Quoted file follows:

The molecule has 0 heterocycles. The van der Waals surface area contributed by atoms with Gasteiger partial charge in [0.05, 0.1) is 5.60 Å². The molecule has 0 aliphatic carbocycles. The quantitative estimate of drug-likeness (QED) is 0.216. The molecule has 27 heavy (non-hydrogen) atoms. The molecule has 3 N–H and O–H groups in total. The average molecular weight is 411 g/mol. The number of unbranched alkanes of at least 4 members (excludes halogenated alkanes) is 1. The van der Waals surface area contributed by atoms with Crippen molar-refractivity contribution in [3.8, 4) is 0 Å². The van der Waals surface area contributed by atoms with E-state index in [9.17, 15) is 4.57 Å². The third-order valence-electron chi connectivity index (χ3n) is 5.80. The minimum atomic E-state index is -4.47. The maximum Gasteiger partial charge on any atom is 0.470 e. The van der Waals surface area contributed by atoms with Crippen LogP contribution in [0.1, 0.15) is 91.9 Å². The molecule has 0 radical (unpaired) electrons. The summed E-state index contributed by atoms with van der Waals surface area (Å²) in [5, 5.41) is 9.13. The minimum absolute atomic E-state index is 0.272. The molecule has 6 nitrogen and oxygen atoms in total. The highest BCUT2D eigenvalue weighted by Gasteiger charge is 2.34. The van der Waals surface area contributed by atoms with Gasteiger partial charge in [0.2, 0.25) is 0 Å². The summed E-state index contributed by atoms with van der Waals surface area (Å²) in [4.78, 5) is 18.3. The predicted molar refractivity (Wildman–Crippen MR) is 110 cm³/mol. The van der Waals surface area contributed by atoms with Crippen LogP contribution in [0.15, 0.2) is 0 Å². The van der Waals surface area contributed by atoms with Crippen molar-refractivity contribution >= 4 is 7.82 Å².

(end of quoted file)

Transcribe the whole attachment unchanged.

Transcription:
The molecule has 0 heterocycles. The van der Waals surface area contributed by atoms with Gasteiger partial charge in [0.05, 0.1) is 5.60 Å². The molecule has 0 aliphatic carbocycles. The quantitative estimate of drug-likeness (QED) is 0.216. The molecule has 27 heavy (non-hydrogen) atoms. The molecule has 3 N–H and O–H groups in total. The average molecular weight is 411 g/mol. The number of unbranched alkanes of at least 4 members (excludes halogenated alkanes) is 1. The van der Waals surface area contributed by atoms with Crippen molar-refractivity contribution in [3.8, 4) is 0 Å². The van der Waals surface area contributed by atoms with E-state index in [9.17, 15) is 4.57 Å². The third-order valence-electron chi connectivity index (χ3n) is 5.80. The minimum atomic E-state index is -4.47. The maximum Gasteiger partial charge on any atom is 0.470 e. The van der Waals surface area contributed by atoms with Crippen LogP contribution in [0.1, 0.15) is 91.9 Å². The molecule has 0 radical (unpaired) electrons. The summed E-state index contributed by atoms with van der Waals surface area (Å²) in [5, 5.41) is 9.13. The minimum absolute atomic E-state index is 0.272. The molecule has 6 nitrogen and oxygen atoms in total. The highest BCUT2D eigenvalue weighted by Gasteiger charge is 2.34. The van der Waals surface area contributed by atoms with Gasteiger partial charge in [0.2, 0.25) is 0 Å². The summed E-state index contributed by atoms with van der Waals surface area (Å²) in [4.78, 5) is 18.3. The predicted molar refractivity (Wildman–Crippen MR) is 110 cm³/mol. The van der Waals surface area contributed by atoms with Crippen LogP contribution in [0.15, 0.2) is 0 Å². The van der Waals surface area contributed by atoms with Crippen molar-refractivity contribution >= 4 is 7.82 Å².